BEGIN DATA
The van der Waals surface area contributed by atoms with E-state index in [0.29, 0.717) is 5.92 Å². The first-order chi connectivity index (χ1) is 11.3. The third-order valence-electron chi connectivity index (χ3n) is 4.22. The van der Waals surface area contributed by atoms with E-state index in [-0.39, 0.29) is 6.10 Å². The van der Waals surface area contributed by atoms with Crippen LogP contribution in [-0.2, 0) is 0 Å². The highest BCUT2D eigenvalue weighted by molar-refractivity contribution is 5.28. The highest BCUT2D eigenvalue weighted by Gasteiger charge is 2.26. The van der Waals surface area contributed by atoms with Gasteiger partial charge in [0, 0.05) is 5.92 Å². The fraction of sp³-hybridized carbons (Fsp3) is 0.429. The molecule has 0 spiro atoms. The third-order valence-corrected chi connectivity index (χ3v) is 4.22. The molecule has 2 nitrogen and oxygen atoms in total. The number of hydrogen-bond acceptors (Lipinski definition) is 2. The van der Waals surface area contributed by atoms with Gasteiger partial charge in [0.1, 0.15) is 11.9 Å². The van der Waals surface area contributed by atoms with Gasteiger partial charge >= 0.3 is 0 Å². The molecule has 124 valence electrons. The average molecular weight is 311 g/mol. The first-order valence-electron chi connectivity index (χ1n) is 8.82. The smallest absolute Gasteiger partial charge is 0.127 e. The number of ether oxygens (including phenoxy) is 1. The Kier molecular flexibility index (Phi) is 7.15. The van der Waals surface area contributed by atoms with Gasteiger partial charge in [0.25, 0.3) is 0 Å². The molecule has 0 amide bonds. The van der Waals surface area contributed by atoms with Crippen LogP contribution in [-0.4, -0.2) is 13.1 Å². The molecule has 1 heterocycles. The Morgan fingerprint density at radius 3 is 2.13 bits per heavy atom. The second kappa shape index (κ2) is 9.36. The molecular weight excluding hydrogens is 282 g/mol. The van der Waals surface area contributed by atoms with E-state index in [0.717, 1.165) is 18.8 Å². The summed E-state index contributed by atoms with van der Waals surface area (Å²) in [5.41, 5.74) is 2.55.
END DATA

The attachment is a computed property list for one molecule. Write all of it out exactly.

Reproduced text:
The van der Waals surface area contributed by atoms with E-state index in [0.29, 0.717) is 5.92 Å². The first-order chi connectivity index (χ1) is 11.3. The third-order valence-electron chi connectivity index (χ3n) is 4.22. The van der Waals surface area contributed by atoms with E-state index in [-0.39, 0.29) is 6.10 Å². The van der Waals surface area contributed by atoms with Crippen LogP contribution in [-0.2, 0) is 0 Å². The highest BCUT2D eigenvalue weighted by molar-refractivity contribution is 5.28. The highest BCUT2D eigenvalue weighted by Gasteiger charge is 2.26. The van der Waals surface area contributed by atoms with Gasteiger partial charge in [0, 0.05) is 5.92 Å². The fraction of sp³-hybridized carbons (Fsp3) is 0.429. The molecule has 0 spiro atoms. The third-order valence-corrected chi connectivity index (χ3v) is 4.22. The molecule has 2 nitrogen and oxygen atoms in total. The number of hydrogen-bond acceptors (Lipinski definition) is 2. The van der Waals surface area contributed by atoms with Gasteiger partial charge in [0.1, 0.15) is 11.9 Å². The van der Waals surface area contributed by atoms with Gasteiger partial charge >= 0.3 is 0 Å². The molecule has 124 valence electrons. The average molecular weight is 311 g/mol. The first-order valence-electron chi connectivity index (χ1n) is 8.82. The smallest absolute Gasteiger partial charge is 0.127 e. The number of ether oxygens (including phenoxy) is 1. The Kier molecular flexibility index (Phi) is 7.15. The van der Waals surface area contributed by atoms with Gasteiger partial charge in [0.25, 0.3) is 0 Å². The molecule has 0 amide bonds. The van der Waals surface area contributed by atoms with Crippen LogP contribution in [-0.4, -0.2) is 13.1 Å². The molecule has 1 heterocycles. The Morgan fingerprint density at radius 3 is 2.13 bits per heavy atom. The second kappa shape index (κ2) is 9.36. The molecular weight excluding hydrogens is 282 g/mol. The van der Waals surface area contributed by atoms with E-state index in [0.717, 1.165) is 18.8 Å². The summed E-state index contributed by atoms with van der Waals surface area (Å²) in [5.41, 5.74) is 2.55.